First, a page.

Tuesday, June 14, 2005


For a capital city with a population of over 200,000 Vientiane feels small and cozy, nestled into a bend of the Mekong river facing Thailand. The inexorable march of change (and progress?) is obvious to see: many of the smaller roads in the town centre are finally being paved; NGO Landcruisers can be seen plying the streets; and it seems to me that Laos is gearing up for even greater numbers of tourists in the coming years.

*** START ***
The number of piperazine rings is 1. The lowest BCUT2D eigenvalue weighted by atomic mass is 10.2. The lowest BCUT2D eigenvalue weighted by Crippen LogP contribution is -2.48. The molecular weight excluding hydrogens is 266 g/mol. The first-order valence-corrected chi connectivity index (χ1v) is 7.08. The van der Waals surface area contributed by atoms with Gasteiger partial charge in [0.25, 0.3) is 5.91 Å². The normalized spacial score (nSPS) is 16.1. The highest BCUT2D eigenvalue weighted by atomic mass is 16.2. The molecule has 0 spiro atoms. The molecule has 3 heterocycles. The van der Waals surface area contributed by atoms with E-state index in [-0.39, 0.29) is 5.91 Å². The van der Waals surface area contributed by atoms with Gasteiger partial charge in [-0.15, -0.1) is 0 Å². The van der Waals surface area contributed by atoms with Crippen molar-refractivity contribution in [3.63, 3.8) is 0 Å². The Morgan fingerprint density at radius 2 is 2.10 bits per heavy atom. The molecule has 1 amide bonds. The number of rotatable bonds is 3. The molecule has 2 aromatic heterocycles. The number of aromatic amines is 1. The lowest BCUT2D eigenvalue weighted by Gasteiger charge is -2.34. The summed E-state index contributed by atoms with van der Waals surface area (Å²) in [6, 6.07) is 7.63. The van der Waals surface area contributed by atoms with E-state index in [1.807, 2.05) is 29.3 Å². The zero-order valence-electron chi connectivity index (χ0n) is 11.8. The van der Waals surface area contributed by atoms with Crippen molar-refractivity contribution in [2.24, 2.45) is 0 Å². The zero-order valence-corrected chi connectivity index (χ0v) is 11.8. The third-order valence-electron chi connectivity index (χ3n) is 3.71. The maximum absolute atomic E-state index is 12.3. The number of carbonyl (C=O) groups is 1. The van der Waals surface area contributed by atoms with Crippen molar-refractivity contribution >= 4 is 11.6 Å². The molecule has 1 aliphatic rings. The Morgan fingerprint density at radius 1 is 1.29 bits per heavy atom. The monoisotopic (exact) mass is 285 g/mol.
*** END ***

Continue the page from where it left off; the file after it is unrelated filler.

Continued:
The two must-sees here are That Luang, the nation's most revered religious shrine, a 48m high gilded stupa that, when it catches the sun, seems to glow (though when it's overcast it just looks like it's been dipped in custard), and Patuxai, Laos' very own answer to the Arc de Triomphe, which by their own admission is "a monster of concrete". They're OK, but more intriguing for me were the Lao National Museum and the nearby Buddha Park. The museum particularly because it has a good coverage of Lao history with explanations in English, except when it comes to post WWII history where the translations seem to be carefully lacking, especially with regards to the communist party's involvement. Though they do manage to label the photos, often decrying the "imperialist Americans" and their "puppet lackeys". Joking aside, it is also important to see this side of the story since the bombing of Lao civilians by American warplanes, using chemical weapons no less, is not often discussed in history lessons back home. The Buddha Park, on the other hand, is not at all educational, but it is highly entertaining. Built by an eccentric monk, the park is full of concrete statues depicting Buddha in various poses as well as a gaggle of various oligolimbed Hindu deities. There doesn't seem to be any order in the placement of the statues, they're just dotted around higglety-pigglety.

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